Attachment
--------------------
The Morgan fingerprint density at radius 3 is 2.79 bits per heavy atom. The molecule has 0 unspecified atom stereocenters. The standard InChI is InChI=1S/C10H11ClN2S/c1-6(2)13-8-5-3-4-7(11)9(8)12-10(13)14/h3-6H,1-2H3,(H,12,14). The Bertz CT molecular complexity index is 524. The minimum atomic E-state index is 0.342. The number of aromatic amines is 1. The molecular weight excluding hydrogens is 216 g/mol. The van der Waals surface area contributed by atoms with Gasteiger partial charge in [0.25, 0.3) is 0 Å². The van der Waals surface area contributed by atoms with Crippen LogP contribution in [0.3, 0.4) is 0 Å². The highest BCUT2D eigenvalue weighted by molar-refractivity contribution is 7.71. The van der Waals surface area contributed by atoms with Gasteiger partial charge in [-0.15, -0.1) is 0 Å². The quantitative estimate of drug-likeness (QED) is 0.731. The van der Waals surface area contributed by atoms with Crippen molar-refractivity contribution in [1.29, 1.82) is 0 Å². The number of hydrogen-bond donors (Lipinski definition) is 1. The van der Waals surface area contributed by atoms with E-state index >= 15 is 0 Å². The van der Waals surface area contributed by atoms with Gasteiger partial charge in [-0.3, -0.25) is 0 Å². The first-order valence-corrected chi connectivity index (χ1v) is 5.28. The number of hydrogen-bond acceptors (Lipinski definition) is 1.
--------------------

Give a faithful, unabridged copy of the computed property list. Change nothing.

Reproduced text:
The Morgan fingerprint density at radius 3 is 2.79 bits per heavy atom. The molecule has 0 unspecified atom stereocenters. The standard InChI is InChI=1S/C10H11ClN2S/c1-6(2)13-8-5-3-4-7(11)9(8)12-10(13)14/h3-6H,1-2H3,(H,12,14). The Bertz CT molecular complexity index is 524. The minimum atomic E-state index is 0.342. The number of aromatic amines is 1. The molecular weight excluding hydrogens is 216 g/mol. The van der Waals surface area contributed by atoms with Gasteiger partial charge in [0.25, 0.3) is 0 Å². The van der Waals surface area contributed by atoms with Crippen LogP contribution in [0.3, 0.4) is 0 Å². The highest BCUT2D eigenvalue weighted by molar-refractivity contribution is 7.71. The van der Waals surface area contributed by atoms with Gasteiger partial charge in [-0.15, -0.1) is 0 Å². The quantitative estimate of drug-likeness (QED) is 0.731. The van der Waals surface area contributed by atoms with Crippen molar-refractivity contribution in [1.29, 1.82) is 0 Å². The number of hydrogen-bond donors (Lipinski definition) is 1. The van der Waals surface area contributed by atoms with E-state index >= 15 is 0 Å². The van der Waals surface area contributed by atoms with Gasteiger partial charge in [-0.3, -0.25) is 0 Å². The first-order valence-corrected chi connectivity index (χ1v) is 5.28. The number of hydrogen-bond acceptors (Lipinski definition) is 1.